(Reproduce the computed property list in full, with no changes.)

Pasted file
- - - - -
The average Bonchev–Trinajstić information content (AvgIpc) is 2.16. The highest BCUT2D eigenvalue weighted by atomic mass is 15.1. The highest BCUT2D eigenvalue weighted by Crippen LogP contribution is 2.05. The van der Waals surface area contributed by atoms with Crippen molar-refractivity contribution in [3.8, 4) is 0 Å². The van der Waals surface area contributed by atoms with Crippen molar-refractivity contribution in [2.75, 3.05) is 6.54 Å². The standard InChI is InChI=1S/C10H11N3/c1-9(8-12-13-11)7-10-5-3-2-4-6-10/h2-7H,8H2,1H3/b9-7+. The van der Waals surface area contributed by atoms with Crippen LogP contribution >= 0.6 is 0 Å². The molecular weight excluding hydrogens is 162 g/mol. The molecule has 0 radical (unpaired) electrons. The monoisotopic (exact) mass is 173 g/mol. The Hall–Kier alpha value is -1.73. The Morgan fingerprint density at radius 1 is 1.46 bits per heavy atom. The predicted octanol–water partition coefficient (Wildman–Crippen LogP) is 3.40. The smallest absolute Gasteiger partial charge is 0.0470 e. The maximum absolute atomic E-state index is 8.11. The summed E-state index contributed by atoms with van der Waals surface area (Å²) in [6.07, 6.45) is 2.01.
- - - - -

The average Bonchev–Trinajstić information content (AvgIpc) is 2.16. The highest BCUT2D eigenvalue weighted by atomic mass is 15.1. The highest BCUT2D eigenvalue weighted by Crippen LogP contribution is 2.05. The van der Waals surface area contributed by atoms with Crippen molar-refractivity contribution in [3.8, 4) is 0 Å². The van der Waals surface area contributed by atoms with Crippen molar-refractivity contribution in [2.75, 3.05) is 6.54 Å². The standard InChI is InChI=1S/C10H11N3/c1-9(8-12-13-11)7-10-5-3-2-4-6-10/h2-7H,8H2,1H3/b9-7+. The van der Waals surface area contributed by atoms with Crippen LogP contribution >= 0.6 is 0 Å². The molecular weight excluding hydrogens is 162 g/mol. The molecule has 0 radical (unpaired) electrons. The monoisotopic (exact) mass is 173 g/mol. The Hall–Kier alpha value is -1.73. The Morgan fingerprint density at radius 1 is 1.46 bits per heavy atom. The predicted octanol–water partition coefficient (Wildman–Crippen LogP) is 3.40. The smallest absolute Gasteiger partial charge is 0.0470 e. The maximum absolute atomic E-state index is 8.11. The summed E-state index contributed by atoms with van der Waals surface area (Å²) in [6.07, 6.45) is 2.01.